Bank Holidays mean one thing at The Sheridan Suite – Lots and lots of weddings!
With bank holidays this year being Easter (3rd April Good Friday – 6th April Easter Monday), 2 bank holiday weekends in May (4th May and 25th May) and then August (31st August), it’s no surprise that getting married on a bank holiday is extremely popular.
A bank holiday is a public holiday in the United Kingdom. In 1871, the first legalisation relating to bank holidays was passed when Liberal politician and banker Sir John Lubbock introduced the Bank Holidays Act 1871. The Act did not include Good Friday and Christmas Day as bank holidays in England, Wales or Ireland because they were already recognised as common law holidays; they had been customary holidays since before records began.
Commencing in 1965, on an experimental basis, the August Bank Holiday weekend was observed at the end of August ‘to give a lead in extending British holidays over a longer summer period. Each year’s date was announced in Parliament on and ad-hoc basis, to the despair of the calendar and diary publishing trade. The rule seems to have been to select the weekend of the last Saturday in August, so that in 1968 and 1969 Bank Holiday Monday actually fell in September.
A century after the 1871 Act, the Banking and Financial Dealings Act 1971, which currently regulates bank holidays in the UK, was passed. The majority of the current bank holidays were specified in the 1971 Act; however New Year’s Day and May Day were not introduced throughout the whole of the UK until 1974 and 1978 respectively.
When Christmas Day falls on a Saturday, and Boxing Day on a Sunday, the following Monday and Tuesday are normally designated public holidays instead.
In 1995 the May Bank Holiday was moved to 8th May for the 50th anniversary of VE Day.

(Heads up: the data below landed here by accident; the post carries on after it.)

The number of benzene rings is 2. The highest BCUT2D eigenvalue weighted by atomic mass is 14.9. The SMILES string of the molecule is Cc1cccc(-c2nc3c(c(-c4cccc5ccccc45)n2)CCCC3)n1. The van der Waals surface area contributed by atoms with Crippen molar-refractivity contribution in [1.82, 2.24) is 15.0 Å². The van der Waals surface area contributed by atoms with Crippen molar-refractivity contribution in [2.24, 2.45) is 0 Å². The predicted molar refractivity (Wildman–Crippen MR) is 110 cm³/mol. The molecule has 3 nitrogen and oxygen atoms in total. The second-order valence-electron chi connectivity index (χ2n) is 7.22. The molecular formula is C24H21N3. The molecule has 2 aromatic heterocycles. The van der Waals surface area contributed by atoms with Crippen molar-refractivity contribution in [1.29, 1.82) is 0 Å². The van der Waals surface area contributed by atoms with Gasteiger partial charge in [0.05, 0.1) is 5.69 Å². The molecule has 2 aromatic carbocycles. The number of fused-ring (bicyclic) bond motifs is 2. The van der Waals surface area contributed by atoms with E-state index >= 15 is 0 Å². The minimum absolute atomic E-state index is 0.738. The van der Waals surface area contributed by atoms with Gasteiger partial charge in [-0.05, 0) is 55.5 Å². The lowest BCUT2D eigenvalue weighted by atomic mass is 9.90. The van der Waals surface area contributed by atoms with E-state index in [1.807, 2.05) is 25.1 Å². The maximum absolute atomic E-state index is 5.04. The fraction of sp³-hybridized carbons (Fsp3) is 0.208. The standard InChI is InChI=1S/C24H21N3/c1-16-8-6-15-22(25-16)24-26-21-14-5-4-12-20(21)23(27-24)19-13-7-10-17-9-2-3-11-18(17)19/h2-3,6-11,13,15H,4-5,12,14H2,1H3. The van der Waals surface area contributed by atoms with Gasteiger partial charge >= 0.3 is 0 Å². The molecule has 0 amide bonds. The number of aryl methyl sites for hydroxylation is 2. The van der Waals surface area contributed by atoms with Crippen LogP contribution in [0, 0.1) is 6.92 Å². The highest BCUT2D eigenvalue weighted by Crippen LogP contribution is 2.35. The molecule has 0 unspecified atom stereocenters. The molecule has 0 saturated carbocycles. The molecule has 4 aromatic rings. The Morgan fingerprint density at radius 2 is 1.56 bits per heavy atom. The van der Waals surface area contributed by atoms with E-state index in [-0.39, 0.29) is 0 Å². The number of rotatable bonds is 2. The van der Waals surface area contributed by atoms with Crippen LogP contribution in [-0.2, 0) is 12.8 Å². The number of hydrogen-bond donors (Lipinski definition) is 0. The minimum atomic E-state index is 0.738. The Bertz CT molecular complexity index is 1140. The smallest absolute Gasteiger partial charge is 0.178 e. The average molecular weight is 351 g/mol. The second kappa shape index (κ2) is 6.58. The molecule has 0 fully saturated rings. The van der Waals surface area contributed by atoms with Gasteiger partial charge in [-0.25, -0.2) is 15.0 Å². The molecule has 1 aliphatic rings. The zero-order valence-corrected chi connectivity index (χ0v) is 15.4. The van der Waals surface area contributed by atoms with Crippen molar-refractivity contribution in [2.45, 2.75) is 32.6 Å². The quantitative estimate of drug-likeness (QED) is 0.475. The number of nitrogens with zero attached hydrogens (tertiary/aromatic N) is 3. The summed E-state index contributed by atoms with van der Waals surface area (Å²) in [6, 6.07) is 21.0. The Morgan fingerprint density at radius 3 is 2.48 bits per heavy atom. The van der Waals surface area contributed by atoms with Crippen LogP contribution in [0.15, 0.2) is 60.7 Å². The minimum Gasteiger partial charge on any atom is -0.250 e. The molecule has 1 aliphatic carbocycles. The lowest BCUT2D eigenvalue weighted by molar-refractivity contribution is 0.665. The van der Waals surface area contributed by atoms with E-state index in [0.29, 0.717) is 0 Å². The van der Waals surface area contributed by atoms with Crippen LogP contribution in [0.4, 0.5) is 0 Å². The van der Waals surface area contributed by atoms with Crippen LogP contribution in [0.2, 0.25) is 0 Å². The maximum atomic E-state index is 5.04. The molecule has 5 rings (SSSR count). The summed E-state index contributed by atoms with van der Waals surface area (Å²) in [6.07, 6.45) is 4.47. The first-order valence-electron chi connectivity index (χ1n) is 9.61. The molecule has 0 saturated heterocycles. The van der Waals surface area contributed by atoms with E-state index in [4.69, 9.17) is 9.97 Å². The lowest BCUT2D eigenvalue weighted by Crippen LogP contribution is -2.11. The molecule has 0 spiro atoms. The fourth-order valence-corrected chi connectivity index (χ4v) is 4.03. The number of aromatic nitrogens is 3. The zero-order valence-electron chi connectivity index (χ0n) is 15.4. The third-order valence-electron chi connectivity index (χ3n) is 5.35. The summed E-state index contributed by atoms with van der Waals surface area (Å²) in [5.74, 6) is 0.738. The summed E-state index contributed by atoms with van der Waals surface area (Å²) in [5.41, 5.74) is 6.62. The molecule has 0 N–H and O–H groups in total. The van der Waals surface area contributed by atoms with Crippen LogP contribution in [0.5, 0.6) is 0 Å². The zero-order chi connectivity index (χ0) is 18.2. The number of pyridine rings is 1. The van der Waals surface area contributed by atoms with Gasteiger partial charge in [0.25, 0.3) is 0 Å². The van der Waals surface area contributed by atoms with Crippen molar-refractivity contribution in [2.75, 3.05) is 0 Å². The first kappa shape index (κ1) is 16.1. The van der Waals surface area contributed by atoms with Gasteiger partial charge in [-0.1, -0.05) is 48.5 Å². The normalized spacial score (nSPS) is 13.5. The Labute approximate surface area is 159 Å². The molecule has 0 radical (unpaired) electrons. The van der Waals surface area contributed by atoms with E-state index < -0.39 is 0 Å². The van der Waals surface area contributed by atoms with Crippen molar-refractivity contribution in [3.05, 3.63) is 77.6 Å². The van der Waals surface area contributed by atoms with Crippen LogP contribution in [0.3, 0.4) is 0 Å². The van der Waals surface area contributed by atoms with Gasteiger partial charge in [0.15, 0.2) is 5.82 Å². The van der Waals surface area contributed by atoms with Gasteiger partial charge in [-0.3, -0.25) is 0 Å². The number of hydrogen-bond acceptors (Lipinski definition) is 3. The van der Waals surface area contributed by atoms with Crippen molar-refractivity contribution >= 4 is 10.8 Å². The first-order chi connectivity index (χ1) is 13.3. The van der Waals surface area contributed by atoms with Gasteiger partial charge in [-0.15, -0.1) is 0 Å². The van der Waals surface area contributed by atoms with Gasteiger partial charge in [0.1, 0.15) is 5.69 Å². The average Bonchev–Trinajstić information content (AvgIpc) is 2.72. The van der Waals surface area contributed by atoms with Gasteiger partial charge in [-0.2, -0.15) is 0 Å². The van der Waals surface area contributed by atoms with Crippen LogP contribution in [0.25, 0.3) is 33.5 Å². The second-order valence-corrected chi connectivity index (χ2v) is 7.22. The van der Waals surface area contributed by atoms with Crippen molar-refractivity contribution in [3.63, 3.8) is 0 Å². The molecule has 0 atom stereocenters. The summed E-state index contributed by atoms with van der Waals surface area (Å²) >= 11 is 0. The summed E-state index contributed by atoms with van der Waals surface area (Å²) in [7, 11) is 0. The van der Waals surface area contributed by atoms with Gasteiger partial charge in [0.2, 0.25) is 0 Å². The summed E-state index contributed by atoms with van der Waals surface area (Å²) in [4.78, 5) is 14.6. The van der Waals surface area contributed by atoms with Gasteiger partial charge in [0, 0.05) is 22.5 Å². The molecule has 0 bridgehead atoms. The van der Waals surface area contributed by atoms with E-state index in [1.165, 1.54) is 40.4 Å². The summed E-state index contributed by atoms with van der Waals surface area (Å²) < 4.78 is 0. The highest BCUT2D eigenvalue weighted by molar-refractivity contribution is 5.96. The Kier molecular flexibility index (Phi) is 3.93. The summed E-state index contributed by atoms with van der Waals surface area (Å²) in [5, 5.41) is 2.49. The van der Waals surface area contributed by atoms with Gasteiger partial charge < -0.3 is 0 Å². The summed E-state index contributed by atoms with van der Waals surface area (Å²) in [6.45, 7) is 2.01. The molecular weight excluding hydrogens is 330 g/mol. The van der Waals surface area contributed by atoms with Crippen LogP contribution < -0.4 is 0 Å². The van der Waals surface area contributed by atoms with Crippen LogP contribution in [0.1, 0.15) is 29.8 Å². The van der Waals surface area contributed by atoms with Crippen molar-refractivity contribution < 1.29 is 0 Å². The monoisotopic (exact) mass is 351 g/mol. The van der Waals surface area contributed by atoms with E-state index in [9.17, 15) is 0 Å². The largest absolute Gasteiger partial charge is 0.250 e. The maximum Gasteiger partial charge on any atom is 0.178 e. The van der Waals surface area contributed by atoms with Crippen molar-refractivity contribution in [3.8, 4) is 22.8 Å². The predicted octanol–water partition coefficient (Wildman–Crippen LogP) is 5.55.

In 2002 the bank holiday was moved to 4th June to celebrate the Golden Jubilee of Queen Elizabeth II and also to celebrate the Diamond Jubilee of Queen Elizabeth II in 2012.
Even back in 2011, the Prime Minister, David Cameron, allowed another bank holiday in that year for England, Wales and Northern Ireland. This was on the 29th April for the Royal Wedding of Prince William of Wales and Kate Middleton.
It’s estimated there was almost a million people who turned out in London for the wedding. Crowds roared with excitement as the newlyweds said their vows at Westminster Abbey before travelling in a carriage to Buckingham Palace.
Thousands waited at the Palace gates to see the couple’s first public kiss and they got to see two!!
One of the benefits of having a wedding on a bank holiday is that majority of your guests will already have the time off from work. A little tip though is to let your guests know of your wedding date, as soon as you have booked it so that if there is any guests who need to inform their employers for a day’s holiday, they can do with plenty of notice. This also gives guests enough time to plan their journey and make arrangements, if there is going to be some travelling involved.
Be mindful if you do have a wedding booked or are going to book your wedding on a bank holiday as not only can venues get booked up extremely quickly, but so can wedding companies and suppliers. Make sure you book as soon as you can so not to be disappointed.
If you’re interested in having a wedding at The Sheridan but are unsure of what date you want, then contact our wedding coordinator today on 0161 203 5444 and we can check the availability for you.